Federal and State Antitrust Lawsuits Threaten to “Break Up” Facebook’s Social Media Empire

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Federal and State Antitrust Lawsuits Threaten to “Break Up” Facebook’s Social Media Empire
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On Wednesday, December 9th, Facebook was slapped with a myriad of antitrust lawsuits, courtesy of the Federal Trade Commission (FTC) and more than 40 states.

The social media titan with more than 3 billion users across its platforms is facing allegations including anticompetitive conduct, harm to competition, and violation of federal trade law. If the allegations stick, the federal lawsuit may require Facebook to sell off Instagram and WhatsApp, and the state lawsuit may require Facebook to notify officials of any future acquisitions valuing more than $10 million.

Facebook’s habit of buying up potentially competitive social media companies seems to have caught up to this industry giant.

It’s no secret that Facebook’s social media empire has been expanding exponentially since its conception. It’s also no secret that if a company has the resources, it’s easier to “buy than compete”. These were allegedly the words of Facebook CEO Mark Zuckerburg, according to a 2008 email quoted in the FTC complaint. After following the “better to buy than compete” philosophy for some time, it finally seems to have landed the social media platform in hot water.

The Sherman Antitrust Act of 1890 is designed to ensure free competition between businesses in the commerce industry.

When a company fails to abide by the rules and regulations laid out by the FTC and The Sherman Act, they are subject to corrective legal recourse. In these lawsuits, Facebook is facing allegations of violating Section 2 of The Sherman Act, among other things. Free and fair competition in the open mark is what in many ways sets apart the U.S. market from that of other countries. It’s unsurprising then that when a company—especially one as powerful as Facebook—is accused of violating the laws that make this competitive market possible, state and federal governments step in to investigate.

Facebook’s acquisition of Instagram and WhatsApp have been specifically called into question.

According to the official FTC complaint, “Since toppling early rival Myspace and achieving monopoly power, Facebook has turned to playing defense through anticompetitive means. After identifying two significant competitive threats to its dominant position—Instagram and WhatsApp—Facebook moved to squelch those threats by buying the companies...”

Although the FTC previously cleared Facebook’s acquisition of Instagram for $1 billion in 2012 and $19 billion for WhatsApp in 2014, the question of their right to go back and review past acquisitions has come into question. Utah Senator Mike Lee commented on this exact phenomenon, saying that while he is in favor of the lawsuit and is glad to see antitrust regulations being enforced, considering that the FTC was fully aware of and approved these acquisitions initially, this lawsuit is something of an attempt to “clean up its own mess.”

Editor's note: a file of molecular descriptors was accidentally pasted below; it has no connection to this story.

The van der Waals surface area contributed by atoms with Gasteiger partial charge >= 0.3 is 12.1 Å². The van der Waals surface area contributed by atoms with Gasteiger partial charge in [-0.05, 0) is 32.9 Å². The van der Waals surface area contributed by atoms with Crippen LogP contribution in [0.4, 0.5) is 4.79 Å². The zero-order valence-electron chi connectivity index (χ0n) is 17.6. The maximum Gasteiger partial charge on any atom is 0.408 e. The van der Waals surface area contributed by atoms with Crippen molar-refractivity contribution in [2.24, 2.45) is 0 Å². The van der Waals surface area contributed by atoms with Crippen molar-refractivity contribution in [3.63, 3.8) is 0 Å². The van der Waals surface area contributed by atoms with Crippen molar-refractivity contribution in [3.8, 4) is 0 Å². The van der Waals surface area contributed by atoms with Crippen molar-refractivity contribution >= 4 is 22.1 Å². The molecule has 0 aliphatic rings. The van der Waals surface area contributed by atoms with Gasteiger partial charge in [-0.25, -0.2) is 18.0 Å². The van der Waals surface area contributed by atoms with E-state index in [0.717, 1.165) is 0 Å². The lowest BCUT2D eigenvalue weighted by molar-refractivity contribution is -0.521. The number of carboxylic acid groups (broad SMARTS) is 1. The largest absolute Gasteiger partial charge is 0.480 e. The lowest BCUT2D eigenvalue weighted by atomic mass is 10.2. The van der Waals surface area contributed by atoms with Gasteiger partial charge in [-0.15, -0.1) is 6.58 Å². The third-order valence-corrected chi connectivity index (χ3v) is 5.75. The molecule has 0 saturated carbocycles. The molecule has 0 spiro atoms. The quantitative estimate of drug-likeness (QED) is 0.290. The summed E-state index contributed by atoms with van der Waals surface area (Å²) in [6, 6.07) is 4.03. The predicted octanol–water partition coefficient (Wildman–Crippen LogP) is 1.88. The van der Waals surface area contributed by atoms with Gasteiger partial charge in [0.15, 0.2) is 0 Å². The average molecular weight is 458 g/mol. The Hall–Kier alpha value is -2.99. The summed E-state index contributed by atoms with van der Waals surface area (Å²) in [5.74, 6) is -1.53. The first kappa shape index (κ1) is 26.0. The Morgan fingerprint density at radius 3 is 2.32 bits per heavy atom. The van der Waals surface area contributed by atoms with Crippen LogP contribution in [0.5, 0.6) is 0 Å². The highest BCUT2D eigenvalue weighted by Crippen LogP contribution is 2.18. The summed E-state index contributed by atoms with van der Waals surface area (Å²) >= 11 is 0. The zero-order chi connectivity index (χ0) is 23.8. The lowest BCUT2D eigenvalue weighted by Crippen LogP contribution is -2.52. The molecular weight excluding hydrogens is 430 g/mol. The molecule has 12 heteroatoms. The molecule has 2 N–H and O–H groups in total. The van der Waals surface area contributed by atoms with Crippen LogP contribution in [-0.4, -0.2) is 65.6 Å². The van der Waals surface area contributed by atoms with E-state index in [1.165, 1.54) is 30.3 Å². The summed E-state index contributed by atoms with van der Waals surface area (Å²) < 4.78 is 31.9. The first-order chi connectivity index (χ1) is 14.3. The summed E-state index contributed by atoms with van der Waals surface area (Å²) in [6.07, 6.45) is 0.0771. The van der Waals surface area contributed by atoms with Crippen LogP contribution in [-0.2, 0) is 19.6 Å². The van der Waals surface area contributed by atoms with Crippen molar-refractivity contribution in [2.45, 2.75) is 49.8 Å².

The FTC lawsuit goes on to allege that Facebook’s conduct has caused significant harm to other companies.

In addition to creating an environment where competition is questionably fierce, the suppression of other social media networks also inhibits the sale of advertising which Facebook itself relies on. According to the complaint, this deprives not only customers of the ability to shop around for the best advertising opportunities but makes it all but impossible for competitors to generate meaningful profit from this aspect of their business.

Between buying up competitors that threaten their monopoly and reducing the value of advertisements anywhere else, the FTC lawsuit claims that “...Facebook has hindered, suppressed, and deterred the emergence and growth of rival personal social networking providers, and unlawfully maintained its monopoly in the U.S. personal social networking market, other than through merits competition.”

The FTC lawsuit calls for a divestment of Instagram, WhatsApp, and any other assets which the court decides to be proper.

If the federal lawsuit is successful in establishing Facebook’s violation of anticompetitive trade laws, it will likely be required to break up its empire by selling off some of its most massively successful acquisitions, including Instagram and WhatsApp. Additionally, Facebook may be required to provide ongoing support or services to viable, independent businesses in order to help level the playing field. If successful, both the federal and state lawsuits will also require the company to seek prior approval before any future acquisitions or mergers.

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